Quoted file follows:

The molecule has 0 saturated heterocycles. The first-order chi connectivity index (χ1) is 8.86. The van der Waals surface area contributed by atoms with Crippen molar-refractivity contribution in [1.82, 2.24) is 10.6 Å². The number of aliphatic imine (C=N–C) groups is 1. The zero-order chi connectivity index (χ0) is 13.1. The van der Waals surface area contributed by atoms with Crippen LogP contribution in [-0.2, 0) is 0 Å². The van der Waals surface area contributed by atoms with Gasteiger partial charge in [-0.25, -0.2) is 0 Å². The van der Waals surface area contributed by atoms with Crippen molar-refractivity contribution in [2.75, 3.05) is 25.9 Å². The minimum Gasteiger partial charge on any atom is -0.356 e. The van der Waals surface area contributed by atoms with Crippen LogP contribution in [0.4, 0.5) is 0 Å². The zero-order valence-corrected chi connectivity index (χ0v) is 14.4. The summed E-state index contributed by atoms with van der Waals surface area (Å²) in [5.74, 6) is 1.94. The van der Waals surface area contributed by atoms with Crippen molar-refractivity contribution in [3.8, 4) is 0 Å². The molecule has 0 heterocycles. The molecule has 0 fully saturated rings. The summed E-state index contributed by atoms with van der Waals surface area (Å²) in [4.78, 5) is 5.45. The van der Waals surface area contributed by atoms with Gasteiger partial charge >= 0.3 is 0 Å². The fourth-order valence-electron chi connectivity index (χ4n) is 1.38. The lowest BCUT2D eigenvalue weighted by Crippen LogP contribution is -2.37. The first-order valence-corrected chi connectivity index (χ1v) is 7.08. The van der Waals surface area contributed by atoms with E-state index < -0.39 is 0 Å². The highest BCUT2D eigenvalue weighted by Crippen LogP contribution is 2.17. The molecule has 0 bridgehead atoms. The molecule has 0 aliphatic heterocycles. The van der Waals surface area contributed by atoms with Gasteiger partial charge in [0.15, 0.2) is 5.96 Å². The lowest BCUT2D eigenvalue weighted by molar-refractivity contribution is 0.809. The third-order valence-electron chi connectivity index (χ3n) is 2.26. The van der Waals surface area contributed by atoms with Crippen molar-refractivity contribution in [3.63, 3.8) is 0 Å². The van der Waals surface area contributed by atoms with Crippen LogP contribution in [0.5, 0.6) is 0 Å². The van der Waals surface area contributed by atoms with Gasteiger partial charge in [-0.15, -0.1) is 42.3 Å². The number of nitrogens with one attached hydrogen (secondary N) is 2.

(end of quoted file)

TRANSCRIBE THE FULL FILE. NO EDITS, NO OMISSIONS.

The molecule has 0 saturated heterocycles. The first-order chi connectivity index (χ1) is 8.86. The van der Waals surface area contributed by atoms with Crippen molar-refractivity contribution in [1.82, 2.24) is 10.6 Å². The number of aliphatic imine (C=N–C) groups is 1. The zero-order chi connectivity index (χ0) is 13.1. The van der Waals surface area contributed by atoms with Crippen LogP contribution in [-0.2, 0) is 0 Å². The van der Waals surface area contributed by atoms with Gasteiger partial charge in [-0.25, -0.2) is 0 Å². The van der Waals surface area contributed by atoms with Crippen molar-refractivity contribution in [2.75, 3.05) is 25.9 Å². The minimum Gasteiger partial charge on any atom is -0.356 e. The van der Waals surface area contributed by atoms with Crippen LogP contribution in [0.4, 0.5) is 0 Å². The zero-order valence-corrected chi connectivity index (χ0v) is 14.4. The summed E-state index contributed by atoms with van der Waals surface area (Å²) in [5.74, 6) is 1.94. The van der Waals surface area contributed by atoms with Crippen molar-refractivity contribution in [3.8, 4) is 0 Å². The molecule has 0 heterocycles. The molecule has 0 fully saturated rings. The summed E-state index contributed by atoms with van der Waals surface area (Å²) in [4.78, 5) is 5.45. The van der Waals surface area contributed by atoms with Gasteiger partial charge >= 0.3 is 0 Å². The fourth-order valence-electron chi connectivity index (χ4n) is 1.38. The lowest BCUT2D eigenvalue weighted by Crippen LogP contribution is -2.37. The first-order valence-corrected chi connectivity index (χ1v) is 7.08. The van der Waals surface area contributed by atoms with E-state index < -0.39 is 0 Å². The highest BCUT2D eigenvalue weighted by Crippen LogP contribution is 2.17. The molecule has 0 bridgehead atoms. The molecule has 0 aliphatic heterocycles. The van der Waals surface area contributed by atoms with Gasteiger partial charge in [0.15, 0.2) is 5.96 Å². The lowest BCUT2D eigenvalue weighted by molar-refractivity contribution is 0.809. The third-order valence-electron chi connectivity index (χ3n) is 2.26. The van der Waals surface area contributed by atoms with Crippen molar-refractivity contribution in [3.63, 3.8) is 0 Å². The van der Waals surface area contributed by atoms with Crippen LogP contribution in [0.5, 0.6) is 0 Å². The van der Waals surface area contributed by atoms with Gasteiger partial charge in [-0.15, -0.1) is 42.3 Å². The number of nitrogens with one attached hydrogen (secondary N) is 2.